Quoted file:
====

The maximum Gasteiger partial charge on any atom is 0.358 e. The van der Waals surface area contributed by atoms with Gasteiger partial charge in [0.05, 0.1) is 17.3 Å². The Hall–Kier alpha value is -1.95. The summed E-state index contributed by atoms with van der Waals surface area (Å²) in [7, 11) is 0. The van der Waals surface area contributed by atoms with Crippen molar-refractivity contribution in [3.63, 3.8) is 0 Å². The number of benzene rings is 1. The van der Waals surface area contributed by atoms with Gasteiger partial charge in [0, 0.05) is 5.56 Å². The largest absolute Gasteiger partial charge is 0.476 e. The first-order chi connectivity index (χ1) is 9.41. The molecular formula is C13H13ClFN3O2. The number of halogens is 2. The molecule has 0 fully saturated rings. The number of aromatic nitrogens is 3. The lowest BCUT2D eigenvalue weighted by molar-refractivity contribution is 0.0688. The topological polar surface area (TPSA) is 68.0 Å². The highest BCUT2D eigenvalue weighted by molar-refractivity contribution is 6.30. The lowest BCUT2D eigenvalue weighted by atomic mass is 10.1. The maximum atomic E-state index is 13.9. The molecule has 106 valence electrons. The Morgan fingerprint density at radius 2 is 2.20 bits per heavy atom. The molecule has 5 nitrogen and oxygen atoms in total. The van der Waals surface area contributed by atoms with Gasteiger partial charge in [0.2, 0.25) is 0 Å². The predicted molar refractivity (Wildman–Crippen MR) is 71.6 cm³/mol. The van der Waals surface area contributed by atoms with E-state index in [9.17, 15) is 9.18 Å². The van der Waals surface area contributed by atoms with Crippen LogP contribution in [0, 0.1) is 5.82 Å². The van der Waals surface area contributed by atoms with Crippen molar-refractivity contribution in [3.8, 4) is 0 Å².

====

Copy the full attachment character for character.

The maximum Gasteiger partial charge on any atom is 0.358 e. The van der Waals surface area contributed by atoms with Gasteiger partial charge in [0.05, 0.1) is 17.3 Å². The Hall–Kier alpha value is -1.95. The summed E-state index contributed by atoms with van der Waals surface area (Å²) in [7, 11) is 0. The van der Waals surface area contributed by atoms with Crippen molar-refractivity contribution in [3.63, 3.8) is 0 Å². The number of benzene rings is 1. The van der Waals surface area contributed by atoms with Gasteiger partial charge in [0, 0.05) is 5.56 Å². The largest absolute Gasteiger partial charge is 0.476 e. The first-order chi connectivity index (χ1) is 9.41. The molecular formula is C13H13ClFN3O2. The number of halogens is 2. The molecule has 0 fully saturated rings. The number of aromatic nitrogens is 3. The lowest BCUT2D eigenvalue weighted by molar-refractivity contribution is 0.0688. The topological polar surface area (TPSA) is 68.0 Å². The highest BCUT2D eigenvalue weighted by molar-refractivity contribution is 6.30. The lowest BCUT2D eigenvalue weighted by atomic mass is 10.1. The maximum atomic E-state index is 13.9. The molecule has 106 valence electrons. The Morgan fingerprint density at radius 2 is 2.20 bits per heavy atom. The molecule has 5 nitrogen and oxygen atoms in total. The van der Waals surface area contributed by atoms with Gasteiger partial charge in [0.2, 0.25) is 0 Å². The predicted molar refractivity (Wildman–Crippen MR) is 71.6 cm³/mol. The van der Waals surface area contributed by atoms with E-state index in [9.17, 15) is 9.18 Å². The van der Waals surface area contributed by atoms with Crippen LogP contribution in [0, 0.1) is 5.82 Å². The van der Waals surface area contributed by atoms with Crippen molar-refractivity contribution in [3.8, 4) is 0 Å².